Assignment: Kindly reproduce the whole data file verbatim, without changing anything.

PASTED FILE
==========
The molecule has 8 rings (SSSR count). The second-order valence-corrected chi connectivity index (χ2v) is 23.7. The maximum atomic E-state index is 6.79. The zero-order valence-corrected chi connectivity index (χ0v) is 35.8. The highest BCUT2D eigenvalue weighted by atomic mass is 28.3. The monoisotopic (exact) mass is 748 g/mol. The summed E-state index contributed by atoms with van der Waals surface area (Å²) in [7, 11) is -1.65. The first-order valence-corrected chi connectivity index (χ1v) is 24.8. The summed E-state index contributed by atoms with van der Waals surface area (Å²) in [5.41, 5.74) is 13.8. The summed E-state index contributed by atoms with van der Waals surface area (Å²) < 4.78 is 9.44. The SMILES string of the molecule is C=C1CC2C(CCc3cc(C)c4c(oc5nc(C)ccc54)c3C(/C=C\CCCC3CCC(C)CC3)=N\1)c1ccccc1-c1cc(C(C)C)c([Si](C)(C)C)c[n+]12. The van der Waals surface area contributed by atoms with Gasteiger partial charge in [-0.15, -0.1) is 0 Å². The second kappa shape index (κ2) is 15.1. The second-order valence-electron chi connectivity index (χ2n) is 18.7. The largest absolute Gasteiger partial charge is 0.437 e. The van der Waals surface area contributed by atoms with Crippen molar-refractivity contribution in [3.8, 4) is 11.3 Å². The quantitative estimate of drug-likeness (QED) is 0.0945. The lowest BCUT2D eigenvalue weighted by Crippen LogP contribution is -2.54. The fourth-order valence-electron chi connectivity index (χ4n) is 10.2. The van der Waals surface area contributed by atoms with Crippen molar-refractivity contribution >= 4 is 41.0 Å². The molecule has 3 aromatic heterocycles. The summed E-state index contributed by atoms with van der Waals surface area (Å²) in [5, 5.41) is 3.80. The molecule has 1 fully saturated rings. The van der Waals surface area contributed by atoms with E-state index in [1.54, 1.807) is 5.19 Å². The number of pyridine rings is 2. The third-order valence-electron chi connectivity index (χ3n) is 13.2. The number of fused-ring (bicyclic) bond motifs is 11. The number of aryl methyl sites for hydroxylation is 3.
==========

The molecule has 8 rings (SSSR count). The second-order valence-corrected chi connectivity index (χ2v) is 23.7. The maximum atomic E-state index is 6.79. The zero-order valence-corrected chi connectivity index (χ0v) is 35.8. The highest BCUT2D eigenvalue weighted by atomic mass is 28.3. The monoisotopic (exact) mass is 748 g/mol. The summed E-state index contributed by atoms with van der Waals surface area (Å²) in [7, 11) is -1.65. The first-order valence-corrected chi connectivity index (χ1v) is 24.8. The summed E-state index contributed by atoms with van der Waals surface area (Å²) in [5.41, 5.74) is 13.8. The summed E-state index contributed by atoms with van der Waals surface area (Å²) < 4.78 is 9.44. The SMILES string of the molecule is C=C1CC2C(CCc3cc(C)c4c(oc5nc(C)ccc54)c3C(/C=C\CCCC3CCC(C)CC3)=N\1)c1ccccc1-c1cc(C(C)C)c([Si](C)(C)C)c[n+]12. The van der Waals surface area contributed by atoms with Gasteiger partial charge in [-0.15, -0.1) is 0 Å². The second kappa shape index (κ2) is 15.1. The second-order valence-electron chi connectivity index (χ2n) is 18.7. The largest absolute Gasteiger partial charge is 0.437 e. The van der Waals surface area contributed by atoms with Crippen molar-refractivity contribution in [3.8, 4) is 11.3 Å². The quantitative estimate of drug-likeness (QED) is 0.0945. The lowest BCUT2D eigenvalue weighted by Crippen LogP contribution is -2.54. The fourth-order valence-electron chi connectivity index (χ4n) is 10.2. The van der Waals surface area contributed by atoms with Crippen molar-refractivity contribution >= 4 is 41.0 Å². The molecule has 3 aromatic heterocycles. The summed E-state index contributed by atoms with van der Waals surface area (Å²) in [5, 5.41) is 3.80. The molecule has 1 fully saturated rings. The van der Waals surface area contributed by atoms with E-state index in [1.54, 1.807) is 5.19 Å². The number of pyridine rings is 2. The third-order valence-electron chi connectivity index (χ3n) is 13.2. The number of fused-ring (bicyclic) bond motifs is 11. The number of aryl methyl sites for hydroxylation is 3.